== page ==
6:14 PM  
Blogger Schmoopie said...

It is princiPAL because "he's your pal." One of the many spelling "memory hooks" I learned in school. I was such a good little girl and never caused any trouble. If I knew then what I know now, I'd have had more fun.

6:42 PM  
Blogger Stucco said...

Jazz- at some point I'll write of some of the myriad downsides that go along with being related to her. It's not the sort of thing tht you'd necessarily wish for.

Slag- by high school it was the same for me. Sixth grade however is/was middle school where I matriculated and at that stage they thought they were in charge. Quaint.

Hammer- dunno what to say about that, other than our mothers may be spectral opposites. I could probably kill a whole bunch of people, animals, species, whatever, and she'd still think I was the bees knees. Most moms are this way I think. It's probably for the best. Mine was just a bit "saltier" than the average. By a mile. Heh.

TG- for a challenge, you should have tried calling in as your father with helium.

Jill- it was all glamor I tell you- 6 feet of raging hormones, spastic and senseless behavior, and bad haircuts. The girls sensed danger and fled from me. In retrospect, this was probably sensible. Makes me wonder what the hell Schmoopie is/was ever thinking regarding me. She never even pressed charges!

Schmoop- he was no ones pal, trust me.

8:09 PM  
Blogger Nancy Dancehall said...

"these attitude things might have a genetic element, and that I might be a dilution of the source."

Still....laughing....bwahahaha!

I wish MY mom would have my back. Go read my story....

10:05 PM  
Blogger Judith said...

Your mom and my mom are cut from the same cloth, like a lioness with her cubs when she formed her own opinion on the truth and validity of any scrapes I got into with school administration. She could flay teachers with a couple of sentences and still have her dignity and get her point across and in the same breath make the teacher in question reconsider their vocation.. i didnt get into many but when I did I was justified and thats when mom stepped in. Where would we be without these good women LOL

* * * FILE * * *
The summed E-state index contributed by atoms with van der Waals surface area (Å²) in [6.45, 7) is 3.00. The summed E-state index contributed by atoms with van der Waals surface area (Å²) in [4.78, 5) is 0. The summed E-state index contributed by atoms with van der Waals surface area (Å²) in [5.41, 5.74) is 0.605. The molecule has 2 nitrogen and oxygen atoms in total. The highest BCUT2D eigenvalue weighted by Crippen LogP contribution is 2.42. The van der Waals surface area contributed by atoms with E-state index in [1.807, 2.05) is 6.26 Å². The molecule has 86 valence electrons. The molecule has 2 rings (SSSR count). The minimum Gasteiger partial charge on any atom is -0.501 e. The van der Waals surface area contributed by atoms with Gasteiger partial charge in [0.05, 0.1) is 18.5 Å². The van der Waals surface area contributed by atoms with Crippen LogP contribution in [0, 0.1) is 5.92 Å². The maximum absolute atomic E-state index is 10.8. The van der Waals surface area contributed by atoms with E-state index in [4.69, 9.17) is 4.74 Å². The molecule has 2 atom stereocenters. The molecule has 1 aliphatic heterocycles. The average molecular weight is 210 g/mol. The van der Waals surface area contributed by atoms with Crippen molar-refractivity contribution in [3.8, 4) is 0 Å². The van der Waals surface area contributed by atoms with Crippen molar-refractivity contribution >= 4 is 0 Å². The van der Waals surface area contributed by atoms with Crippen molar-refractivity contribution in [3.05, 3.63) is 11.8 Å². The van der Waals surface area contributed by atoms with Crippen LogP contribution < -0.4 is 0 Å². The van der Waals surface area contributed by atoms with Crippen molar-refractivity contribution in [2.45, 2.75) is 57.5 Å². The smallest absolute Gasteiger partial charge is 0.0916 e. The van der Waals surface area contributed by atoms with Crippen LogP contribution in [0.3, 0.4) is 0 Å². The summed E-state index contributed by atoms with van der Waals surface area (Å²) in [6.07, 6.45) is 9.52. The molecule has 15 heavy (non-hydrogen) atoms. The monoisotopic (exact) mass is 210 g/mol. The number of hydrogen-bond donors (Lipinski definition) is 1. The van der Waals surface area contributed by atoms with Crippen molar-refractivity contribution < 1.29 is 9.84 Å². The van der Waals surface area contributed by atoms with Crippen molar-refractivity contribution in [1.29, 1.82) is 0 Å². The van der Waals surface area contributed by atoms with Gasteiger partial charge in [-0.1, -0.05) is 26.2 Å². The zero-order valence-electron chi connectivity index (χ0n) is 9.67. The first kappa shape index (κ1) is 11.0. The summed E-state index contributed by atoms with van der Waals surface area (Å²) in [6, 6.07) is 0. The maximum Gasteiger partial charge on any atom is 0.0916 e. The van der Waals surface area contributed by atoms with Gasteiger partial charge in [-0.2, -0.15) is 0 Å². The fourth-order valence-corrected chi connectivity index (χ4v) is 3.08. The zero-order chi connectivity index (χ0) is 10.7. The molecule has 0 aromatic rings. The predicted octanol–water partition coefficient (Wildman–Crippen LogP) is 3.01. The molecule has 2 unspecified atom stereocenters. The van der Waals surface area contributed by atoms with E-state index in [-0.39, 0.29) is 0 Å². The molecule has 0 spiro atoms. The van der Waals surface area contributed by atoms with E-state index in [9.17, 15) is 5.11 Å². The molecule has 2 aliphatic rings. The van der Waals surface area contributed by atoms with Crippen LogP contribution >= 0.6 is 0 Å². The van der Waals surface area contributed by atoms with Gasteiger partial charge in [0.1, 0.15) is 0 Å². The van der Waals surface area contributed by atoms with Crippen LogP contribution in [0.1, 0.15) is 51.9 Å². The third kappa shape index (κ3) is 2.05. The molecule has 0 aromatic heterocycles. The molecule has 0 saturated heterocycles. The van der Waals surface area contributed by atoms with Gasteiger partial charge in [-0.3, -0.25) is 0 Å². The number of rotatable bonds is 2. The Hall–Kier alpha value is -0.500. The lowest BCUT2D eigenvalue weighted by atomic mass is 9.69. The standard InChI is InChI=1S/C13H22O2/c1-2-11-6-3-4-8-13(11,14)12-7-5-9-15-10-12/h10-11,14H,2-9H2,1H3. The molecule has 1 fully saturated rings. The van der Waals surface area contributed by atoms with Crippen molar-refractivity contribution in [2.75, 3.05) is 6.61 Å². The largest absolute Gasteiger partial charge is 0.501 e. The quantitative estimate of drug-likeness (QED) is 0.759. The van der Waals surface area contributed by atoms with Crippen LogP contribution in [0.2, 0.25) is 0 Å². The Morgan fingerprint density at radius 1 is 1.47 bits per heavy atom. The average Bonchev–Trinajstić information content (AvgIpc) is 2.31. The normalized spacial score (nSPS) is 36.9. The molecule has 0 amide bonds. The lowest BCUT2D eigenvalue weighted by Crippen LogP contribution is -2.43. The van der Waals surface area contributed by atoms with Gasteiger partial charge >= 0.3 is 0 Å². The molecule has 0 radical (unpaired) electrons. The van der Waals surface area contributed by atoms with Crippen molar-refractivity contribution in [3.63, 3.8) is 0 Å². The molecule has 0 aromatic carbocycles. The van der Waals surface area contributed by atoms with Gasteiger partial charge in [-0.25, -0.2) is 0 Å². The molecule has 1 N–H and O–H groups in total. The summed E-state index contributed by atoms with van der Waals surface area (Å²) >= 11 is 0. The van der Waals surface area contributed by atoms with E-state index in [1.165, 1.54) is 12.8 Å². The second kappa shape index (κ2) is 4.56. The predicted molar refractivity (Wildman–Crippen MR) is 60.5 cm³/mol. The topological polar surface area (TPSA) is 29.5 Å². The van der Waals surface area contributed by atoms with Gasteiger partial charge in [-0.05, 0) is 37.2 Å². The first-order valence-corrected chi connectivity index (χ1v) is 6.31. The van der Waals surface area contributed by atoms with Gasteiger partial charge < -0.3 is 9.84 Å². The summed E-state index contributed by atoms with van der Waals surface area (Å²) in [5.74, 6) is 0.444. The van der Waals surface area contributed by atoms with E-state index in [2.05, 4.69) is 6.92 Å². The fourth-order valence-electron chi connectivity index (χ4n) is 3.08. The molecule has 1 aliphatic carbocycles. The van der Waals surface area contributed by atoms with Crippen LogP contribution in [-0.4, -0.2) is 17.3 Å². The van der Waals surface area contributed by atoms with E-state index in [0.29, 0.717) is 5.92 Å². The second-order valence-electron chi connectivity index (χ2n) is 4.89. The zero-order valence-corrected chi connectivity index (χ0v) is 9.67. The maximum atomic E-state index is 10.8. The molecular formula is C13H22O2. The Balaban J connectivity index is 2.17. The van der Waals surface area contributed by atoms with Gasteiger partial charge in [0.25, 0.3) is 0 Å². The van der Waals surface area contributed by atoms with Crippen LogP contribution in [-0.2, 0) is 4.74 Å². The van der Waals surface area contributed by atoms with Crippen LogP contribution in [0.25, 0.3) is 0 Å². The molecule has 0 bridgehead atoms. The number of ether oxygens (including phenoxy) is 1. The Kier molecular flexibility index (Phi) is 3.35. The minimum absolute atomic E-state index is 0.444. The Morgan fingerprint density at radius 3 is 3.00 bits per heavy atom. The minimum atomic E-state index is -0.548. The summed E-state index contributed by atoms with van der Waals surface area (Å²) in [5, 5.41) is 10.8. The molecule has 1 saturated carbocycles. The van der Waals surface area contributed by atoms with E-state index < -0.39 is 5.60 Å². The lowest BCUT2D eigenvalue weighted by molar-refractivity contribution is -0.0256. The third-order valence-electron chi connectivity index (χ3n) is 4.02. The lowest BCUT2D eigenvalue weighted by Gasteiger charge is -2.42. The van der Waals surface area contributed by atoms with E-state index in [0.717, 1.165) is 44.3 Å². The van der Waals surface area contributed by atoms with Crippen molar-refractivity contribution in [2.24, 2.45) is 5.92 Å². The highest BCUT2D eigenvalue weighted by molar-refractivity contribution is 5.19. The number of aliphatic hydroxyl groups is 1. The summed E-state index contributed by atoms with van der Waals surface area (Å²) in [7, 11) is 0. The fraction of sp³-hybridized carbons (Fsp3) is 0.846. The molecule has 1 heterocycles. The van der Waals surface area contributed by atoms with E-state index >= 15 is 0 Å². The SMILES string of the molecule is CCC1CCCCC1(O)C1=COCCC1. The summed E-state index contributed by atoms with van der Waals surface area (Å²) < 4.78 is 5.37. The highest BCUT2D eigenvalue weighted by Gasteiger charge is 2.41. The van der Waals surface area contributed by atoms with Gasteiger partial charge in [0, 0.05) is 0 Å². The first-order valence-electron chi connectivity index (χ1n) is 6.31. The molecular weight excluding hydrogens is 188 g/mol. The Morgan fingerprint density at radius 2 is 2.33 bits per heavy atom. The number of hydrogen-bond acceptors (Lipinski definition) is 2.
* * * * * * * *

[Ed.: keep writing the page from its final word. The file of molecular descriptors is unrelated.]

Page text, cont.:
1:55 PM  
Blogger Nancy Dancehall said...

P.S. For some reason, O can't post to your site. Anyway, he LOVES that story -- always has.

4:38 PM  
Blogger Scott from Oregon said...

My sixth grade principle was the coolest guy in the whole world. Instead of giving you the short and curly here, I think I shall give him the verbosity I think he deserved.

7:23 PM  
Blogger Cheesy said...

LOL I adore your Mom... having 5 kids of my own.. and alot of those years I had to wing it on my own...I became known at our little country schools as,,"oh oh here she comes" Once I yelled at the first grade teacher of the twins... due to the fact my boy twin had exposed himself in class,,, but hell she is the one who asked him "whats a talliwhacker?" [The answer a 6 yo gave to a reading comp excersize].. long story short... she didnt ask him what he meant if she didnt understand an answer lol. Sometimes parents just have to teach the teachers.

10:22 PM  
Blogger Vulgar Wizard said...

NANCY BOY!!!!! hehehehe

3:18 PM